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In turns out that one Eastern black rhino in Cleveland has become extremely important to her species.

Inge (pronounced Ing-A), a 25-year-old Eastern black rhino, gave birth to the Zoo's second rhino calf on August 20. The new calf joins mom Inge, dad Forrest, aunt Kibibbi and 7-month-old calf Lulu.

“We’re very excited to welcome our second Eastern black rhino calf born here at Cleveland Metroparks Zoo this year,” Zoo Executive Director Christopher Kuhar, Ph.D., said in a press release. “We hope these significant births inspire guests to learn more about this critically endangered species and how they can help protect Eastern black rhinos in the wild.”

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Inge at Cleveland Metroparks Zoo

Inge, who also happens to be Kibibbi's mom, has become a valuable link between rhinos in Association of Zoos & Aquariaums (AZA) accredited zoos in North America and her African cousins in the wild.

Due to poaching and habitat loss, the Eastern black rhino population has dwindled to approximately 750 individuals left in the wild in Africa. The Addo Elephant Park in South Africa, a sanctuary where Inge was born, has only 48 individual rhinos left.

In 1997, cooperation between the AZA’s Species Survival Plan (SSP), Cleveland Metroparks Zoo, the Cleveland Zoological Society, Addo Elephant Park and the South African government allowed two Eastern black rhinos to be sent to American zoos. Inge, one of those two, arrived in Cleveland later that year after much negotiation, planning and travel. Because she came from Africa, Inge’s genetics were very desirable to strengthen the genetic diversity of rhinos in North American zoos.

Shortly before Inge’s arrival in Cleveland, the Zoo had changed from caring for white rhinos to our current Eastern black rhinos. Spike was the resident male black rhino when Inge arrived, and Animal Curator Tad Schoffner remembers that Spike was a “highly spirited animal” that ended up being a good match for the calmer Inge. Inge and Spike had two calves – Azizi in 2000 and Kibibbi in 2003, who is still in Cleveland. Spike left Cleveland in 2005 and passed away in 2008.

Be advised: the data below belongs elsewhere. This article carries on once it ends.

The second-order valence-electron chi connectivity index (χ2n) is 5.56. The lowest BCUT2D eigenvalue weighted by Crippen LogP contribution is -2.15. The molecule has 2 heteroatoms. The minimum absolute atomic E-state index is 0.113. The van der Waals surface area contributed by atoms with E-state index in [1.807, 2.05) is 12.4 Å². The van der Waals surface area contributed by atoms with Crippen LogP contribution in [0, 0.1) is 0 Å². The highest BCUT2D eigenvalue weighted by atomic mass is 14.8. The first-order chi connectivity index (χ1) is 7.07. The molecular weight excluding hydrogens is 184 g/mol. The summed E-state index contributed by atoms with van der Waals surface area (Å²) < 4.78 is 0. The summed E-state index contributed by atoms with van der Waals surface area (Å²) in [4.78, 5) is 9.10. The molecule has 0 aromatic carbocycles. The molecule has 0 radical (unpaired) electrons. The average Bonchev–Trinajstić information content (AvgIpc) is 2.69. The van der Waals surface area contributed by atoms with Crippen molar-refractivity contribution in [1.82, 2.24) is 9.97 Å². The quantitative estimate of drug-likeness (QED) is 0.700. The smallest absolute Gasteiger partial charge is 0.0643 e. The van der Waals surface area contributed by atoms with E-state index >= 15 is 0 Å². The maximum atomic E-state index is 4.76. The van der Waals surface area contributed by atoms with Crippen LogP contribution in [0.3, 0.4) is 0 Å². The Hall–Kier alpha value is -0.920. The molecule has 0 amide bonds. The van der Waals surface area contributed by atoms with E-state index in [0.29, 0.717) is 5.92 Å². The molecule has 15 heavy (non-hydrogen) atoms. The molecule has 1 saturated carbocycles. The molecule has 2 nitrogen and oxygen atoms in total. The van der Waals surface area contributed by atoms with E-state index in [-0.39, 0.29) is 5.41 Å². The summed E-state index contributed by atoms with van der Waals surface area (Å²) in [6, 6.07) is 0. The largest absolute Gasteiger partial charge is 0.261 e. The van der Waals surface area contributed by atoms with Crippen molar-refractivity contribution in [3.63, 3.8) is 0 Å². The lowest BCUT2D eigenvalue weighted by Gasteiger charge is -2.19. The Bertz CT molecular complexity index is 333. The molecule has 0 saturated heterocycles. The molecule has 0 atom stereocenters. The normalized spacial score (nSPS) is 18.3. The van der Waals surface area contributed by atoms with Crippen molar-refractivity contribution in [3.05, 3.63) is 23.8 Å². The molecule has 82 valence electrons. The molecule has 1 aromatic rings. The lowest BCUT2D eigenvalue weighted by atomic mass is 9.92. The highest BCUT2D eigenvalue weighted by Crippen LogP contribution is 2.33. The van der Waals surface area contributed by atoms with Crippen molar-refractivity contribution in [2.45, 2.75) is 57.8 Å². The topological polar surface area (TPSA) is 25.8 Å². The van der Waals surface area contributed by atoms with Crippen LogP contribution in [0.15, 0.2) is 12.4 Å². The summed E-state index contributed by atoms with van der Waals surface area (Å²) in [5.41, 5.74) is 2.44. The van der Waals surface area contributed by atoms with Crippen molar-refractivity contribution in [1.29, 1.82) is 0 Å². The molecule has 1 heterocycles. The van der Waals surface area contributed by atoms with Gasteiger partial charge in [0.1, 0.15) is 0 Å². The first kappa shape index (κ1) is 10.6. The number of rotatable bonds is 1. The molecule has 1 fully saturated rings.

Jimma was the Zoo’s next male rhino, who arrived from the Potter Park Zoo in Lansing, Michigan in 2005. Jimma and Inge had two calves: Zuri in 2007 and Johari in 2010. Jimma and Kibibbi had Juba in 2012. Jimma was transferred to the Brookfield Zoo in Chicago in 2012, where he passed away in 2013.

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Inge (left) with Forrest (right)

Forrest, the Zoo’s current male rhino, came from Busch Gardens in Tampa, Florida, in 2016. We already know he has done his job to help the species, with two calves born this year.

The decision 20 years ago to bring Inge here has proven and will continue to prove how important just one individual is to the overall Eastern black rhino population and species.

This feature was written by Paul Webster, a longtime Zoo volunteer and ZooKeepers Circle member. His favorite animals are elephants and rhinos, and he has a soft spot for Inge.


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By the numbers

So how important is Inge? Let’s look at some statistics.

  • When Inge arrived in 1997, there were 97 Eastern black rhinos in AZA zoos. According to the 2017 AZA Regional Studbook for Eastern black rhinos, there are now 57 black rhinos in AZA zoos — down 40 individuals in 20 years.
  • Inge and her two generations of offspring total 8 of those 57 rhinos, which is 14% of total rhinos in AZA zoos! Of the 16 rhinos born in the past 10 years, 25% carry Inge’s genes. Inge is also the last wild born Eastern black rhino in AZA zoos.

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